About 1 in 50 Americans lives with some form of paralysis. Paraplegia is a type of paralysis that affects the lower half of your body and your ability to walk. It is often caused by injury.
There is no cure for paraplegia but there are many treatments that can make it easier to manage.
Paraplegia is a type of paralysis that affects your ability to move the lower half of your body. It occurs when an illness or injury impacts the part of your nervous system which controls the lower half of your body.
You might have trouble moving your legs, feet, and stomach muscles. In some cases, this paraplegia will only affect one leg. This is called incomplete paraplegia.
Different forms of paralysis are named for the areas of the body and how much of the body they impact. Paraplegia only impacts the lower half of the body. Other forms of paralysis include:
- Monoplegia. This type impacts only one limb.
- Paraparesis. This type partially impacts both legs.
- Diplegia. This type impacts either both arms or both legs.
- Hemiplegia.This type impacts one side of the body. For example, your left arm and left leg.
- Quadriplegia. This type impacts both arms and both legs. Quadriplegia is sometimes referred to as tetraplegia.
The symptoms of paraplegia can depend on the person and on the severity of your paraplegia. Some symptoms will be present right away and others might develop over time.
- loss of feeling in the lower half of your body
- chronic pain
- phantom pain in the lower half of your body
- bladder and bowel trouble
- difficulty walking and standing
- weight gain
- sexual difficulties
- skin breakdowns
- high blood pressure
A medical provider can assess you for paraplegia if you’re having symptoms. They’ll take a detailed medical history that will include any recent accidents or illnesses.
You’ll generally need medical imaging tests to look for damage that might be causing your symptoms. Imaging tests include an MRI, X-ray, or CT scan. You might also have a test called electromyography. This test measures how your body responds when affected muscles are stimulated.
Paraplegia is normally caused by injury to your spinal cord or brain that stops signals from reaching your lower body. When your brain cannot send signals to your lower body, it results in paralysis.
Many injuries that cause paraplegia are the result of accidents. Accidents that might cause paraplegia include:
- car accidents
- sports accidents
- being the victim of a crime
Sometimes paraplegia is caused by conditions that damage your spinal cord and brain. These can include:
- cerebral palsy
- nerve conditions
- multiple sclerosis
- spinal tumors
- brain tumors
- hereditary spastic paraplegia, a rare genetic condition
Unfortunately, most cases of paraplegia are caused by accidents and conditions that aren’t preventable.
You can take steps to reduce your risk of accidents, such as practicing safe driving. However, there is no way to prevent all accidents and completely prevent any chance of paraplegia.
There are a few risk factors for developing paraplegia. These include:
- playing high-impact sports such as football or wrestling
- participating in sports like gymnastics, diving, or surfing
- a history of cancer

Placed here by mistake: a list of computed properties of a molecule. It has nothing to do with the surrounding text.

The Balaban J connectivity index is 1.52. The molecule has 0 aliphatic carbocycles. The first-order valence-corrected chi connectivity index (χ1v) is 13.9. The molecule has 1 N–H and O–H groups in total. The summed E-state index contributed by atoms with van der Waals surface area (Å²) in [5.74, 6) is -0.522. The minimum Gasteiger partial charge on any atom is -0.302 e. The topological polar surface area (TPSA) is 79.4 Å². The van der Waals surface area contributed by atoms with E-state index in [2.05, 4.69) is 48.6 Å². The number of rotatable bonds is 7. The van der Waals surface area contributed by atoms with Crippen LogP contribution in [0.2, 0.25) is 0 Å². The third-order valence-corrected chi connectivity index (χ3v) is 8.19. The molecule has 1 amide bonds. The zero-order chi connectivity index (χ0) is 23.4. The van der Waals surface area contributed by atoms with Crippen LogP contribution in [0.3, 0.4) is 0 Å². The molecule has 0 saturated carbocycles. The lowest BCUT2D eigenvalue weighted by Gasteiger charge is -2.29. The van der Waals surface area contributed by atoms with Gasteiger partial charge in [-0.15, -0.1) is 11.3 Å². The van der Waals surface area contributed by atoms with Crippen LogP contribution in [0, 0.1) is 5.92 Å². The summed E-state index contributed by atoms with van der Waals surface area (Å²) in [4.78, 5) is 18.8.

- a family history of a condition that affects your nervous system
Finding care for paraplegia
If you or a loved one have paraplegia, these organizations can help find the care and support you need:
- The Christopher & Dana Reeve Foundation. This foundation has a support line (800-539-7309) for free help finding physicians, rehabilitation facilities, therapists, and more.
- The United Spinal Association. This association can connect you with support groups, accessibility resources, and more.
- FacingDisability.com. This organization can help you find medical care, financial assistance, disability advocacy, assistive technology, and more.
There is no way to cure paraplegia. However, in some cases, people are able to regain some control over the affected areas. Additionally, treatments can help you manage the symptoms of paraplegia.
Treatment options for paraplegia include:
- Physical therapy. This type of therapy helps reduce pain, build strength in surrounding muscles, and prevent muscle deterioration.
- Occupational therapy. This therapy helps individuals with paraplegia adapt to completing daily tasks.
- Mobility devices. These include assistance devices such as wheelchairs and power scooters to help individuals improve and maintain mobility.
- Prescription medications. These include medications such as muscle relaxers and pain relievers to help with pain, blood thinners to reduce your risk of clots, and others.
- Surgery. Different surgical procedures may help to treat symptoms, address mobility, and improve health.
Treatment will depend on your case and symptoms. It might also change over time. There is no cure for paraplegia, but with help, you can manage your condition.
Paraplegia is a lifelong condition that can lead to other issues with time. This might include:
- overactive muscle responses called spasticity
- trouble with digestion
- constipation or loose bowels
- muscle weakness
Over time, paraplegia can lead to a decline in a person’s function and independence as symptoms become worse. Your medical team will help you reduce these possible complications. If they do develop, you might need additional medications or treatments.
Paraplegia is a type of paralysis that affects the lower half of your body. It affects your ability to walk, stand, and do other actions that require control of your legs, feet, pelvic muscles, and stomach.
Paraplegia is generally the result of an injury, but it can also be caused by conditions that damage your spinal cord or brain. There is no cure for paraplegia, but treatment can help you manage your condition.